The Nikon campaign, with its hidden payoff, isn’t the only work in Veltman's book that requires viewers to look twice. For a 2004 campaign for Interbrew UK, maker of Stella Artois, Lowe London used blues musician Robert Johnson as a point of departure. According to legend, Johnson promised his soul to the devil in exchange for musical genius. In the campaign's three scenarios, an off-camera protagonist sells his soul—the ultimate in “Reassuringly Expensive” transactions—for a stockpile of Stella.
In one execution, the devil—depicted as an unctuous businessman, convincingly human but for his beautifully manicured black talons—sits in an office full of hidden symbols. The image, as with the other executions, becomes a kind of anti-Easter egg hunt for grownups with high cultural IQs. A print of Eugène Delacroix’s Faust and Mephistopheles hangs on the wall, for instance. And a door plaque reveals the fallen angel’s professional title: “Director of Acquisitions.”
The view from the office is a modern-day circle of hell: An oil refinery on fire. Shooting from the balcony of a defunct oil plant, Veltman had pyrotechnicians set off explosions, each of which blew over his camera. “It was very exciting,” says Veltman, who’s never turned down a good, clean hit of photographic adrenaline. (He once declined to be in a cage while shooting sharks for a 2004 Evinrude campaign with Cramer-Krasselt, Milwaukee. “Sharks are my favorite subjects,” he says. “They teach you how to move.”)
Online conspiracy theorists couldn’t get enough of the Stella work, reporting on symbols that existed only in their minds. And in advertising, a conspiracy theory is something like the night a politician gets spoofed on Saturday Night Live, securing a fat and permanent slice of pop cultural significance.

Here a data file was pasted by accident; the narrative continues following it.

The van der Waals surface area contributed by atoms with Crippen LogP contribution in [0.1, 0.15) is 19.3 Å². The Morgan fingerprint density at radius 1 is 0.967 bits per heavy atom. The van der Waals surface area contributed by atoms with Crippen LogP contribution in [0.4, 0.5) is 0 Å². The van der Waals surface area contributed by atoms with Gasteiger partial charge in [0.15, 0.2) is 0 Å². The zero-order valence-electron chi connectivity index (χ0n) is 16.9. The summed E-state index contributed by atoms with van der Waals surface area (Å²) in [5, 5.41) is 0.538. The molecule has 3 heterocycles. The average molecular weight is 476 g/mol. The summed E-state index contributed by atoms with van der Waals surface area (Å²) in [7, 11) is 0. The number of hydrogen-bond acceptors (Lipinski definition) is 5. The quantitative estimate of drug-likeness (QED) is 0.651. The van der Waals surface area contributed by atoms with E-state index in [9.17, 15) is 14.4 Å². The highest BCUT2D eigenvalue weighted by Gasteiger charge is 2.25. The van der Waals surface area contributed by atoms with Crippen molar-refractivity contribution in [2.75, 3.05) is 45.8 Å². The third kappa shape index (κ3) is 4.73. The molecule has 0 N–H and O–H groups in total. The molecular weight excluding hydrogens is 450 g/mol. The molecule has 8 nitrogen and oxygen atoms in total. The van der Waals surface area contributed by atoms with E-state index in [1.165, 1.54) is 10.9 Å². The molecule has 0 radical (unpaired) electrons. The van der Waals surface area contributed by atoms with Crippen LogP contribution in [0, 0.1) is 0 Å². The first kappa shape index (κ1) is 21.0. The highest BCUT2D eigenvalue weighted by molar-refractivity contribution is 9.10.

The campaign produced a din of positive buzz and industry recognition, like from Cannes and the AOP. Moreover, it gave Veltman the chance to exercise his proclivity for storytelling in a commercial context. In fact, it already finds full expression in his personal work—intimate, quickly captured moments that contrast the infinite distances he creates in landscapes.
During a trip in Jaipur, India, Veltman encountered a cross-legged man covered in the powdered pigment that revelers throw at each other, confetti-like, during the Hindu festival of Holi. In the portrait, the subject’s alpha-male expression contradicts the otherwise girlish details: With one hand on his hip, he’s holding a dainty British teacup in the other. And the powder itself is ostentatiously, flirtatiously pink.
It’s humor à la Veltman: Subtle and weird, beautiful and incidental. You have to look for it.
In 2007, another portrait of a small girl in Madagascar narrates the opposing forces—poverty and play, experience and innocence—of this child's life. Dressed in a ragged shirt, she holds an expression beyond her years. At the same time, her face betrays a recent episode of mischief: Her lips are coated with an inexpert application of red lipstick (Was it her older sister’s? Her mother’s?), which also smudges her kewpie-doll cheeks.
“I like the work to be difficult,” he says. “I like projects I can sink my teeth into—but sometimes, it’s just there for you. So I also like the pictures you don’t know you’re going to take when you wake up in the morning—the ones that depend on your first impulse. And most often, your first impulse is right.” ca